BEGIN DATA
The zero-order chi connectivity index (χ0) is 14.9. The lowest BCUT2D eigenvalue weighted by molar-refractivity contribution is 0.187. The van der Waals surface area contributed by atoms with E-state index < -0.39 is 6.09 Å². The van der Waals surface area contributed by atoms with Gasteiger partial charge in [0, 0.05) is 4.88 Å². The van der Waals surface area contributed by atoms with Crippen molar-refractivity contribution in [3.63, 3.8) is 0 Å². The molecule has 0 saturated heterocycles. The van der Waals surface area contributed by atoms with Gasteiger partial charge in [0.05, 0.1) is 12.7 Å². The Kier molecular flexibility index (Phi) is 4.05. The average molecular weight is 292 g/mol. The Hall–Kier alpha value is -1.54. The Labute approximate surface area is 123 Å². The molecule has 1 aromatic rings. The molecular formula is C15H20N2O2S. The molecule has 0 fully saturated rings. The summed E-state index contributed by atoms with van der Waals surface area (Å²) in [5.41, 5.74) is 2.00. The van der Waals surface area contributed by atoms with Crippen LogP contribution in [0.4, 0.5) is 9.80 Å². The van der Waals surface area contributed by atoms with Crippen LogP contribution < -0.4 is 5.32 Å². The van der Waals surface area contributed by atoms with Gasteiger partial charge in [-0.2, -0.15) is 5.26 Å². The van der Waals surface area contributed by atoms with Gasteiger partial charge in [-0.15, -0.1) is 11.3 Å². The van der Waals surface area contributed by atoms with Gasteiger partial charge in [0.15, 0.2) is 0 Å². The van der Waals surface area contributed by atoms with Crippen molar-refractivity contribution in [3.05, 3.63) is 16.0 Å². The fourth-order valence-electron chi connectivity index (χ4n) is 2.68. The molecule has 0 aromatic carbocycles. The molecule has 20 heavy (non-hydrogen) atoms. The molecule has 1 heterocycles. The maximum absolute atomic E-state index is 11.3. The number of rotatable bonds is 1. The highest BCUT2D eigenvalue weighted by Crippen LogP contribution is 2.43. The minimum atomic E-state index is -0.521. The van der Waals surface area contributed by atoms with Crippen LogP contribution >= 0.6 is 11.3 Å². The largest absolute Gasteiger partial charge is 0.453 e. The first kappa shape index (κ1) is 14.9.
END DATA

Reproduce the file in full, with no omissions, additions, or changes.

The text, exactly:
The zero-order chi connectivity index (χ0) is 14.9. The lowest BCUT2D eigenvalue weighted by molar-refractivity contribution is 0.187. The van der Waals surface area contributed by atoms with E-state index < -0.39 is 6.09 Å². The van der Waals surface area contributed by atoms with Gasteiger partial charge in [0, 0.05) is 4.88 Å². The van der Waals surface area contributed by atoms with Crippen molar-refractivity contribution in [3.63, 3.8) is 0 Å². The molecule has 0 saturated heterocycles. The van der Waals surface area contributed by atoms with Gasteiger partial charge in [0.05, 0.1) is 12.7 Å². The Kier molecular flexibility index (Phi) is 4.05. The average molecular weight is 292 g/mol. The Hall–Kier alpha value is -1.54. The Labute approximate surface area is 123 Å². The molecule has 1 aromatic rings. The molecular formula is C15H20N2O2S. The molecule has 0 fully saturated rings. The summed E-state index contributed by atoms with van der Waals surface area (Å²) in [5.41, 5.74) is 2.00. The van der Waals surface area contributed by atoms with Crippen LogP contribution in [0.4, 0.5) is 9.80 Å². The van der Waals surface area contributed by atoms with Crippen LogP contribution < -0.4 is 5.32 Å². The van der Waals surface area contributed by atoms with Gasteiger partial charge in [-0.2, -0.15) is 5.26 Å². The van der Waals surface area contributed by atoms with Gasteiger partial charge in [-0.15, -0.1) is 11.3 Å². The van der Waals surface area contributed by atoms with Gasteiger partial charge in [0.15, 0.2) is 0 Å². The van der Waals surface area contributed by atoms with Crippen molar-refractivity contribution in [3.05, 3.63) is 16.0 Å². The fourth-order valence-electron chi connectivity index (χ4n) is 2.68. The molecule has 0 aromatic carbocycles. The molecule has 20 heavy (non-hydrogen) atoms. The molecule has 1 heterocycles. The maximum absolute atomic E-state index is 11.3. The number of rotatable bonds is 1. The highest BCUT2D eigenvalue weighted by Crippen LogP contribution is 2.43. The minimum atomic E-state index is -0.521. The van der Waals surface area contributed by atoms with Crippen LogP contribution >= 0.6 is 11.3 Å². The largest absolute Gasteiger partial charge is 0.453 e. The first kappa shape index (κ1) is 14.9.